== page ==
It's Time to Treat Overactive Bladder

This content is created by Healthgrades and brought to you by an advertising sponsor. More

This content is created or selected by the Healthgrades editorial team and is funded by an advertising sponsor. The content is subject to the Healthgrades medical review process for accuracy, balance and objectivity. The content is not edited or otherwise influenced by the advertisers appearing on this page except with the possible suggestion of the broad topic area. For more information, read the Healthgrades advertising policy.

Talking to Your Partner About Overactive Bladder

Was this helpful?

When you gotta go, you gotta go, but you certainly don’t want to talk about it—especially if you have overactive bladder (OAB). Experts believe as many as 30% of men and 40% of women in the U.S. live with OAB symptoms, but the number may be much larger since many people with OAB don't ask for help. Many people even hide their OAB from their significant other because it’s too embarrassing or difficult to talk about. If you don’t know how to explain your bladder challenges, there are a few good places to start.

Bladder Talk

Start with why you’re always in the bathroom. You may think you’ve been able to keep your OAB a secret up until now, but chances are your partner has noticed that you seem to slip off to the restroom quite a bit. He probably won’t be completely shocked to learn that you have to empty your bladder more than most people. Keep the explanation simple, straightforward and light.

Dispel the myths. There are many myths out there surrounding OAB, and it might make you feel better to know your partner understands the facts. Make him aware there are many treatments for OAB, including surgery that can help you manage your symptoms. Also, be sure to tell him what OAB is not.

  • OAB is not just a normal part of aging.

  • OAB is not just a female problem.

  • OAB is not part of having an enlarged prostate.

  • OAB is not a result of something you did.

Ask for help. Once your partner is aware of your condition, you can then focus on how he can support you. For example, he can help when planning travel and other outings by understanding you need to follow a set, daily bathroom schedule to empty your bladder. He can also help scout out bathrooms in advance when you’re running errands together or dining out.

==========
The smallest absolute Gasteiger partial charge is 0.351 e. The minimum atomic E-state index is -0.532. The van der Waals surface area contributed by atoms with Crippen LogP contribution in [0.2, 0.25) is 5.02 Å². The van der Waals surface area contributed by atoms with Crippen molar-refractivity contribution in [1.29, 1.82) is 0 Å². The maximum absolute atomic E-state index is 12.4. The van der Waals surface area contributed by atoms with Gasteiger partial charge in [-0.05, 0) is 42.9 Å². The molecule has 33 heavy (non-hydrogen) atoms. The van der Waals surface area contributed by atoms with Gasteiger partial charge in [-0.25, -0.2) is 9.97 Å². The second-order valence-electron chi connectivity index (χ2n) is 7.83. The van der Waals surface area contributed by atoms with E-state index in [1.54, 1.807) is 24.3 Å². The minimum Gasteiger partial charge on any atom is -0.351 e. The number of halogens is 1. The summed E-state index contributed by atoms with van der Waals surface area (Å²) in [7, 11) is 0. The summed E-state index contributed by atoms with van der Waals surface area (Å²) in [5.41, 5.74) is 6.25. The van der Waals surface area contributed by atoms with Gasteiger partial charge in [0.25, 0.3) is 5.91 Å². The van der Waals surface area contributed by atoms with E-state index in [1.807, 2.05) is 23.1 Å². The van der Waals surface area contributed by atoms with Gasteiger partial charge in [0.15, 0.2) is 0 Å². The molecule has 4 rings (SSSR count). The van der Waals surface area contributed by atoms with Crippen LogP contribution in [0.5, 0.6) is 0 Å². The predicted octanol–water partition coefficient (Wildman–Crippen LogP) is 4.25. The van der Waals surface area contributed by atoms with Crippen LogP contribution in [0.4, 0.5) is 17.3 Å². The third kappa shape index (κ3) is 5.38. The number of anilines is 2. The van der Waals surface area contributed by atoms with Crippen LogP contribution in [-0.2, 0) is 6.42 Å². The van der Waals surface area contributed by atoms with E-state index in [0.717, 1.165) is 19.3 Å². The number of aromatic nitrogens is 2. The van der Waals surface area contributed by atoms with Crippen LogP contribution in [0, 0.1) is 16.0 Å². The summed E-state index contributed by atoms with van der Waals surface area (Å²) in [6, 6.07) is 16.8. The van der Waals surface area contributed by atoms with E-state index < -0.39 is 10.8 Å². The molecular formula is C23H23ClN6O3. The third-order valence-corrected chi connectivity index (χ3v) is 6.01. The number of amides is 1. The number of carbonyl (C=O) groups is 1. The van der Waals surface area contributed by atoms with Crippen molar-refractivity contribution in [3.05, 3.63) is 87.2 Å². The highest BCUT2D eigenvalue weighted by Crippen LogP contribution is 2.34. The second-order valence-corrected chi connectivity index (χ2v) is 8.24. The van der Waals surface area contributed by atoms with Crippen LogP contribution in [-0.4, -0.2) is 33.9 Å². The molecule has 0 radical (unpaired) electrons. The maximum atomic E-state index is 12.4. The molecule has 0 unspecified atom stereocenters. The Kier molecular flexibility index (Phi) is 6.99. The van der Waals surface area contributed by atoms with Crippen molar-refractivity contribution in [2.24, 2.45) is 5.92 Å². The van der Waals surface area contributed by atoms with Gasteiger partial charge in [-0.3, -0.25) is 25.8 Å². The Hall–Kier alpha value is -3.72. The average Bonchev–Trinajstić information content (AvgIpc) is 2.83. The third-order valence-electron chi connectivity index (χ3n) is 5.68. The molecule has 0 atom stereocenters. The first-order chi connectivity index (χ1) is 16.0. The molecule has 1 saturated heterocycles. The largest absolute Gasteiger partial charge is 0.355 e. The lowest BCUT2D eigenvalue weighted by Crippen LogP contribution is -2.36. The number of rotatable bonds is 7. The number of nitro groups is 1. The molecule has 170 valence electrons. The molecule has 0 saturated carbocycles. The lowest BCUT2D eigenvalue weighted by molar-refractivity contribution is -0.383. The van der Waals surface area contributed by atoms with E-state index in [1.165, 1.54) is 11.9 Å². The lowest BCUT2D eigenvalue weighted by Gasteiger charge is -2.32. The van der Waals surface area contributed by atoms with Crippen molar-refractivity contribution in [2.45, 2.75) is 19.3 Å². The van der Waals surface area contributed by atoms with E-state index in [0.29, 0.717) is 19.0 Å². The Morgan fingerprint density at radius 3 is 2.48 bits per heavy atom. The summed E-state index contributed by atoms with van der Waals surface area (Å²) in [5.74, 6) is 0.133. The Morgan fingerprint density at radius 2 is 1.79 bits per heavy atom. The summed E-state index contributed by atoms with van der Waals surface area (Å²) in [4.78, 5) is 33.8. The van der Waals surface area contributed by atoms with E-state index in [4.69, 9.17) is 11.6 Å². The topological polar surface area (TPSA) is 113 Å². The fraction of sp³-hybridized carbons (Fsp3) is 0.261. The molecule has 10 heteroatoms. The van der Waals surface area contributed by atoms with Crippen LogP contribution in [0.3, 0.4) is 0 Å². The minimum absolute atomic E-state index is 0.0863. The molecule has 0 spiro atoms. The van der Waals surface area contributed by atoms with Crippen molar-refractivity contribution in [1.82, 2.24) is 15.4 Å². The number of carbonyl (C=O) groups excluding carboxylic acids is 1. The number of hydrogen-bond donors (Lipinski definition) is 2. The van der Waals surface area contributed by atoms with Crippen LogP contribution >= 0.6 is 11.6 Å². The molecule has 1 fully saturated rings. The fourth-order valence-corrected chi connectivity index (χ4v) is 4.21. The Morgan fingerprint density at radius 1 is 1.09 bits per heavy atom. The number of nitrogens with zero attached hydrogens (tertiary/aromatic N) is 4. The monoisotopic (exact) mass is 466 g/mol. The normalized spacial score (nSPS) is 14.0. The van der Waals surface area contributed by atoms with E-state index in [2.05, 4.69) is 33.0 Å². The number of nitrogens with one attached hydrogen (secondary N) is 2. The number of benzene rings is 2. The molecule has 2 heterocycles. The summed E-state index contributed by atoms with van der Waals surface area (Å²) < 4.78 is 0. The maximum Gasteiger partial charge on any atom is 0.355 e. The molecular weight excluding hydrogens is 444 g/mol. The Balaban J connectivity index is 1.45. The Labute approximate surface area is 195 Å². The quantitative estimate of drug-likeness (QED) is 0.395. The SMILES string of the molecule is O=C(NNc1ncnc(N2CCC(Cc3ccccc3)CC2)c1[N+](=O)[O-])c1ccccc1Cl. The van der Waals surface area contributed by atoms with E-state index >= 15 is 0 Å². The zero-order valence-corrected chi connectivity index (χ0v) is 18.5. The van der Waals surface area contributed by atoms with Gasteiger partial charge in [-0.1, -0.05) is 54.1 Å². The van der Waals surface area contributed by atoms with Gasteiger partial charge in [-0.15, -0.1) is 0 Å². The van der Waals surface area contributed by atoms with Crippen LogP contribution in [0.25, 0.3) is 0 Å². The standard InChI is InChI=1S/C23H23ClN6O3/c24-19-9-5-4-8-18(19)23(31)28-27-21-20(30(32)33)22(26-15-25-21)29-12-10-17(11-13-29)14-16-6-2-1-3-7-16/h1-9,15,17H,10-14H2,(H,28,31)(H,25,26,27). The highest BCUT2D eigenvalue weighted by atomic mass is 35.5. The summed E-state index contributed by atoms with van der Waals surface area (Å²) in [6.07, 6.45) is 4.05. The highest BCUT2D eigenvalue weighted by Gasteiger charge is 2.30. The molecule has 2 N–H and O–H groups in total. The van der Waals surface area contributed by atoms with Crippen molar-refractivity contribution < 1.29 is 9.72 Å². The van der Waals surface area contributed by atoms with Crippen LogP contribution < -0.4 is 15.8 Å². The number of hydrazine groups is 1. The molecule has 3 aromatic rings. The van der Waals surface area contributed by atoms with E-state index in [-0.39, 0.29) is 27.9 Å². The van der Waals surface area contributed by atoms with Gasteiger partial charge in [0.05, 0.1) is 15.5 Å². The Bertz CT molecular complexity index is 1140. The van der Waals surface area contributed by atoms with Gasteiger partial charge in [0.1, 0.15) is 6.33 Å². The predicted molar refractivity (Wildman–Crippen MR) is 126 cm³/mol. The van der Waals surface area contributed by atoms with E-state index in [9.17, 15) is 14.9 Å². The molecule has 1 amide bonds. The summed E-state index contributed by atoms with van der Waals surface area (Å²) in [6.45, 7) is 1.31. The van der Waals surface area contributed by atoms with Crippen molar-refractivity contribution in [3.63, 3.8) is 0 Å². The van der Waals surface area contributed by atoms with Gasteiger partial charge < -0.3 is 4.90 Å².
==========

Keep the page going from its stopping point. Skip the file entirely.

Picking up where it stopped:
Explain how it makes you feel. OAB can make it difficult for people to sleep, work, socialize and engage in family activities. It can make you feel nervous, embarrassed, frustrated, even depressed. However it gets in the way, or makes you feel, it’s important your partner understands how it’s affecting your life—so that he can be more compassionate, but also so that he doesn’t jump to the conclusion that you’re avoiding certain activities, events or people for other reasons.

Initiate the sex talk. One of the ways OAB may specifically affect your partner is in the bedroom. When you’re worried about controlling your bladder, it makes it much harder to enjoy sex or even get yourself in the mood. Be sure to explain this to your partner if it’s an issue for you, and let your doctor know your OAB gets in the way of your sex life. It may seem scary to talk about it, but it will be worth the effort to get some tips or treatment that may help.

Let the Truth Set You Free

Discussing such a private matter with your partner may not be easy, but it can finally ease the pressure of having to hide your condition. Even educating trusted family and friends about your OAB can help by extending your support network and making social situations easier. Once you start talking about it, you may be surprised to find out just how common OAB really is, and just how much your partner and loved ones understand.

Was this helpful?
Medical Reviewer: William C. Lloyd III, MD, FACS
Last Review Date: 2018 Aug 14
You Might Also Like